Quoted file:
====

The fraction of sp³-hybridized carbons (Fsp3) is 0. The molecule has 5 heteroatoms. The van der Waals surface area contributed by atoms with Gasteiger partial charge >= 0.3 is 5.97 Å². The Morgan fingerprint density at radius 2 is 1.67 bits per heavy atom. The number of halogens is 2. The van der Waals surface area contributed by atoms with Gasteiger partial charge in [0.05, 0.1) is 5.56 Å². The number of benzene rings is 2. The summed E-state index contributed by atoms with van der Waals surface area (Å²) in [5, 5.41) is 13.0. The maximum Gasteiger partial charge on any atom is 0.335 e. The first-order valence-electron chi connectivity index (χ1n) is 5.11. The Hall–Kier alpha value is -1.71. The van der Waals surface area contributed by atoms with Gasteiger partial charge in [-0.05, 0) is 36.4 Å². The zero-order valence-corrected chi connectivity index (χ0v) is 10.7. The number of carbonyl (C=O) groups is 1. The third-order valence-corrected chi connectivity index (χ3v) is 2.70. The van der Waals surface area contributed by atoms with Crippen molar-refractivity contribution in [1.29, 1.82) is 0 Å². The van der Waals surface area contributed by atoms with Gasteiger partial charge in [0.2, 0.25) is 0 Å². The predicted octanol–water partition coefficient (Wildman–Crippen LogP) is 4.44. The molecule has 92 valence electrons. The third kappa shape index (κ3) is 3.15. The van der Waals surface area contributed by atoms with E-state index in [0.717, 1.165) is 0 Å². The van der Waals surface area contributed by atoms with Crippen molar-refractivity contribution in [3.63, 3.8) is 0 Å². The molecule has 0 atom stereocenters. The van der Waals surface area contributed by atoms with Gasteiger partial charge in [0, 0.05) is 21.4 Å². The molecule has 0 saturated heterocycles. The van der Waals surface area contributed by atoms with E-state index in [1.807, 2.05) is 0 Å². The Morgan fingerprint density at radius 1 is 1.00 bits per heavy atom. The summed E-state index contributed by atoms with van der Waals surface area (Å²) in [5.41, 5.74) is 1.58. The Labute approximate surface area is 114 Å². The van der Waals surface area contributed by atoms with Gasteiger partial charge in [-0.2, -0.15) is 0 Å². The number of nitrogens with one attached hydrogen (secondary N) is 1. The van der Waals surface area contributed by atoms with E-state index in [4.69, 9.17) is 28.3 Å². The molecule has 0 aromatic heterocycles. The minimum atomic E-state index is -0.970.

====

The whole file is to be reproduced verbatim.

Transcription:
The fraction of sp³-hybridized carbons (Fsp3) is 0. The molecule has 5 heteroatoms. The van der Waals surface area contributed by atoms with Gasteiger partial charge >= 0.3 is 5.97 Å². The Morgan fingerprint density at radius 2 is 1.67 bits per heavy atom. The number of halogens is 2. The van der Waals surface area contributed by atoms with Gasteiger partial charge in [0.05, 0.1) is 5.56 Å². The number of benzene rings is 2. The summed E-state index contributed by atoms with van der Waals surface area (Å²) in [5, 5.41) is 13.0. The maximum Gasteiger partial charge on any atom is 0.335 e. The first-order valence-electron chi connectivity index (χ1n) is 5.11. The Hall–Kier alpha value is -1.71. The van der Waals surface area contributed by atoms with Gasteiger partial charge in [-0.05, 0) is 36.4 Å². The zero-order valence-corrected chi connectivity index (χ0v) is 10.7. The number of carbonyl (C=O) groups is 1. The third-order valence-corrected chi connectivity index (χ3v) is 2.70. The van der Waals surface area contributed by atoms with Crippen molar-refractivity contribution in [1.29, 1.82) is 0 Å². The van der Waals surface area contributed by atoms with Gasteiger partial charge in [0.2, 0.25) is 0 Å². The predicted octanol–water partition coefficient (Wildman–Crippen LogP) is 4.44. The molecule has 92 valence electrons. The third kappa shape index (κ3) is 3.15. The van der Waals surface area contributed by atoms with E-state index in [0.717, 1.165) is 0 Å². The van der Waals surface area contributed by atoms with Crippen molar-refractivity contribution in [3.63, 3.8) is 0 Å². The molecule has 0 atom stereocenters. The van der Waals surface area contributed by atoms with Gasteiger partial charge in [0, 0.05) is 21.4 Å². The molecule has 0 saturated heterocycles. The van der Waals surface area contributed by atoms with E-state index in [1.807, 2.05) is 0 Å². The Morgan fingerprint density at radius 1 is 1.00 bits per heavy atom. The summed E-state index contributed by atoms with van der Waals surface area (Å²) in [5.41, 5.74) is 1.58. The Labute approximate surface area is 114 Å². The van der Waals surface area contributed by atoms with Gasteiger partial charge in [-0.2, -0.15) is 0 Å². The number of nitrogens with one attached hydrogen (secondary N) is 1. The van der Waals surface area contributed by atoms with E-state index in [4.69, 9.17) is 28.3 Å². The molecule has 0 aromatic heterocycles. The minimum atomic E-state index is -0.970.